Photo: James Bombales

GTA home sales continued to fall on a year-over-year basis last month, confirming many industry watchers’ prediction that the housing market is still adjusting to new policies which came into effect in January.

And it’s unlikely that the market will warm up in the near future, according to a recent note from BMO senior economist Robert Kavcic.

“Toronto is still very soggy, but stabilizing,” he writes. “Total sales were down 23 per cent year-over-year in May, improved from a 33 per cent year-over-year drop in the prior month.”

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Kavcic does note that home sales began plunging in May 2017, after the introduction of the province’s Fair Housing Plan, so year-over-year improvements will soon be “inevitable.”

Sales were also up 1.6 per cent on a seasonally adjusted month-over-month basis in May, the first gain this year.

“Hey, it’s progress,” writes Kavcic. “Still, the market balance continues to look soggy, with the sales-to-new listings ratio unchanged well below the 10-year average, and not up much from last year’s lows.”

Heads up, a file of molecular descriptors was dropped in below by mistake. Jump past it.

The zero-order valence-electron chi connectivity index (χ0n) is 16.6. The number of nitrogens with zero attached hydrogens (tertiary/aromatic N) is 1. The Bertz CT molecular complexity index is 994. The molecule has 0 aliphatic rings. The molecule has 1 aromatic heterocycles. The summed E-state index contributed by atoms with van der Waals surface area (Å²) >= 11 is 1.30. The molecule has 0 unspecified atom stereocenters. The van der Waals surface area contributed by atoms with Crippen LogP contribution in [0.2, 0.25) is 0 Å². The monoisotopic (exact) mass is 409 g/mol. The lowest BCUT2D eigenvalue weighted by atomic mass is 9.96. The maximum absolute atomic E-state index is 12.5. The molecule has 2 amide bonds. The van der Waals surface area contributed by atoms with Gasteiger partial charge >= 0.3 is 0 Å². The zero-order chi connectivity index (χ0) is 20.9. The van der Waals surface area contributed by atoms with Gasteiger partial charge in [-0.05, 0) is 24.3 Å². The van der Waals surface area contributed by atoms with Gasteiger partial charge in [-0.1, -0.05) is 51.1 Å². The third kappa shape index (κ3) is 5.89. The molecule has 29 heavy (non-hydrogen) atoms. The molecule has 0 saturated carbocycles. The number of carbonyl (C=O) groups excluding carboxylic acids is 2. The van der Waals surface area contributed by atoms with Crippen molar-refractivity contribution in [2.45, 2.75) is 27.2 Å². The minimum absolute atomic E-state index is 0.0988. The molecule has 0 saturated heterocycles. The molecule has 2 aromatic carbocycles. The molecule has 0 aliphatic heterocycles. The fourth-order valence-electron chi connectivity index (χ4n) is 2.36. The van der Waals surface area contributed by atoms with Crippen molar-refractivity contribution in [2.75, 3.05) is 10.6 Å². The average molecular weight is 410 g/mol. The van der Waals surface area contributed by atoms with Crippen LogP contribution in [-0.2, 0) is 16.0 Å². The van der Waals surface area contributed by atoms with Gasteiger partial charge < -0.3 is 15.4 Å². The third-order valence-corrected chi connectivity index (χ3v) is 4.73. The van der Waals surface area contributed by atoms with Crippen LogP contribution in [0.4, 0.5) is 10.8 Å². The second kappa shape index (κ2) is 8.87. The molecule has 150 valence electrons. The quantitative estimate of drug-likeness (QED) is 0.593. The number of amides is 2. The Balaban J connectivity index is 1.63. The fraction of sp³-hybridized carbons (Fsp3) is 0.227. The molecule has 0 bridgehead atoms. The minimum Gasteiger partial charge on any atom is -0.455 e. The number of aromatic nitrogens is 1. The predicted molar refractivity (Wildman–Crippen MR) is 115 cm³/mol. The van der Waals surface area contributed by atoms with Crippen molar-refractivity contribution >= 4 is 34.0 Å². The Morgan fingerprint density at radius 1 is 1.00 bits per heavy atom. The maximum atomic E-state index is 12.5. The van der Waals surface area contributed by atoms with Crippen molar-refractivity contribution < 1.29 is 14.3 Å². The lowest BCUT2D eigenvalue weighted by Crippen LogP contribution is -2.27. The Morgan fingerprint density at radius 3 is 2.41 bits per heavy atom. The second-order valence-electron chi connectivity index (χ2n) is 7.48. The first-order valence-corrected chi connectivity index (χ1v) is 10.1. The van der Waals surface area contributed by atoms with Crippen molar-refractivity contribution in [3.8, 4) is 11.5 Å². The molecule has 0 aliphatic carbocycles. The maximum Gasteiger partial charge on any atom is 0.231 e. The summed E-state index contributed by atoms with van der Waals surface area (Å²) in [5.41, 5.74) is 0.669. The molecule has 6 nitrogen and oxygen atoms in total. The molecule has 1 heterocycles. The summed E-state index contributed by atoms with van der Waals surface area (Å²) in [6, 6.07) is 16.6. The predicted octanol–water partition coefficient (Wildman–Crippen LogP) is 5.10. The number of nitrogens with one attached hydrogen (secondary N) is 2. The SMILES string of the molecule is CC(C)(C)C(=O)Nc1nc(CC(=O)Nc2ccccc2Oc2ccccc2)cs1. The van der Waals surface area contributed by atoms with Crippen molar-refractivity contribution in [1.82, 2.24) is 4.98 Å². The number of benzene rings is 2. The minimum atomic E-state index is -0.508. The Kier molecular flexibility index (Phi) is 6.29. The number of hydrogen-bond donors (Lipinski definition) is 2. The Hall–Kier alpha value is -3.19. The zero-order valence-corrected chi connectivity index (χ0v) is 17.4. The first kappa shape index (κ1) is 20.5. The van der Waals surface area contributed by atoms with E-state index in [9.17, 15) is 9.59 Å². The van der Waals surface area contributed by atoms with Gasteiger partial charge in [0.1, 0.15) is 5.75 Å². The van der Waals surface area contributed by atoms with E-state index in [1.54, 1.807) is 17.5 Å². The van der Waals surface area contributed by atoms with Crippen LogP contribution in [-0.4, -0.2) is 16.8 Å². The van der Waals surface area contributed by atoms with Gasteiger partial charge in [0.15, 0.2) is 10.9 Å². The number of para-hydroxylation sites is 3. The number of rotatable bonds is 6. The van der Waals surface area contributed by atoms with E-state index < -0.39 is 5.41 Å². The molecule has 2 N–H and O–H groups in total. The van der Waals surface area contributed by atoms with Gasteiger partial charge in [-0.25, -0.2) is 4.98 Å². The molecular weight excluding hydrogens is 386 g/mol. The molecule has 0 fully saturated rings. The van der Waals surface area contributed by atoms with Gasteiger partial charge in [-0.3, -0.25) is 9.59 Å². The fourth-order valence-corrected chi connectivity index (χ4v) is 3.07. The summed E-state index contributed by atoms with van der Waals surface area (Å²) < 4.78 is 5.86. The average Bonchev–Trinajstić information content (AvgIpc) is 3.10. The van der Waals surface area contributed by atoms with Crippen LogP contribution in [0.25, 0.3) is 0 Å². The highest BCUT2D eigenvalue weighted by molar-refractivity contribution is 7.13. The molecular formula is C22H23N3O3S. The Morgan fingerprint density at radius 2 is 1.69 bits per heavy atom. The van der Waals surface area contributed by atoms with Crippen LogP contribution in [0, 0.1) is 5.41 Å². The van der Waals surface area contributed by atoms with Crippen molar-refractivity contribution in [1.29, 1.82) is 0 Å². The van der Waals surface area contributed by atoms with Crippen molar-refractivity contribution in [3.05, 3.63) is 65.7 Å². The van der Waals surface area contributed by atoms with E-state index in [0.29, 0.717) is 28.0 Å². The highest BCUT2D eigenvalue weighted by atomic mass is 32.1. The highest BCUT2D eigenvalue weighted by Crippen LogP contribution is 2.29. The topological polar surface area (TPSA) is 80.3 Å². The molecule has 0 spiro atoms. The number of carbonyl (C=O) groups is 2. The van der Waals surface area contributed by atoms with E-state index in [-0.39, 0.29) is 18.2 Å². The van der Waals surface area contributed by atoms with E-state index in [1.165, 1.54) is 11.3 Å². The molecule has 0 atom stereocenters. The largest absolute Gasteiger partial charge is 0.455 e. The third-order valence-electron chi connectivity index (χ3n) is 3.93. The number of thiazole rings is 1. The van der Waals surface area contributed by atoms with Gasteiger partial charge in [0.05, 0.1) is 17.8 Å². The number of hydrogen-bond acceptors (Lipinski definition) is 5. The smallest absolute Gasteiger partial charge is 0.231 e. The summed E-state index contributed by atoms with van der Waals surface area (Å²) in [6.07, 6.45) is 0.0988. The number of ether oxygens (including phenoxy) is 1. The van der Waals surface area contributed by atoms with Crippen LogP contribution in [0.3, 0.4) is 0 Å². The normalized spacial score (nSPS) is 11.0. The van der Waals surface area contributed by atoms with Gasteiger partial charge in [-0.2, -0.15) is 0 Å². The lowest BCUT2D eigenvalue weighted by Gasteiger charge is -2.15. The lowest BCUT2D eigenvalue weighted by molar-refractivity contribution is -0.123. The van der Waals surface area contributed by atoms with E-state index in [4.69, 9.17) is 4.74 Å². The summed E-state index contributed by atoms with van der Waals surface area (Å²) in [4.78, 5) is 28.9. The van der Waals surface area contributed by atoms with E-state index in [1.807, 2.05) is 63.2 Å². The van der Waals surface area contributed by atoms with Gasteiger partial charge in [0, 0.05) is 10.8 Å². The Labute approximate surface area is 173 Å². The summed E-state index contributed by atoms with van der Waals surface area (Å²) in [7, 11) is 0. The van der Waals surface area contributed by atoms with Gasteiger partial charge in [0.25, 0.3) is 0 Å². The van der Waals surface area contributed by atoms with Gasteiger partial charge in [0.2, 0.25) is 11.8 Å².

The balanced market is keeping prices down, particularly in the single-detached segment, where the MLS benchmark price continues to decelerate.

“The broad story on the housing front is consistent with recent data on credit growth and household debt, as one would expect,” writes Kavcic. “That is, recent policy measures and rate hikes have put a lid on activity and price gains.”

But other industry experts, including TD economist Rishi Sondhi, are hopeful that things will start to warm up slightly in the second half of 2018.

“Typically, impacts on demand from policy changes tend to be rapid, but also transitory,” writes Sondhi, in a recent note. “History appears to be repeating itself with the May figures pointing to stabilization…Going forward, we expect activity to find support and begin to recover very gradually in the second half of the year.”

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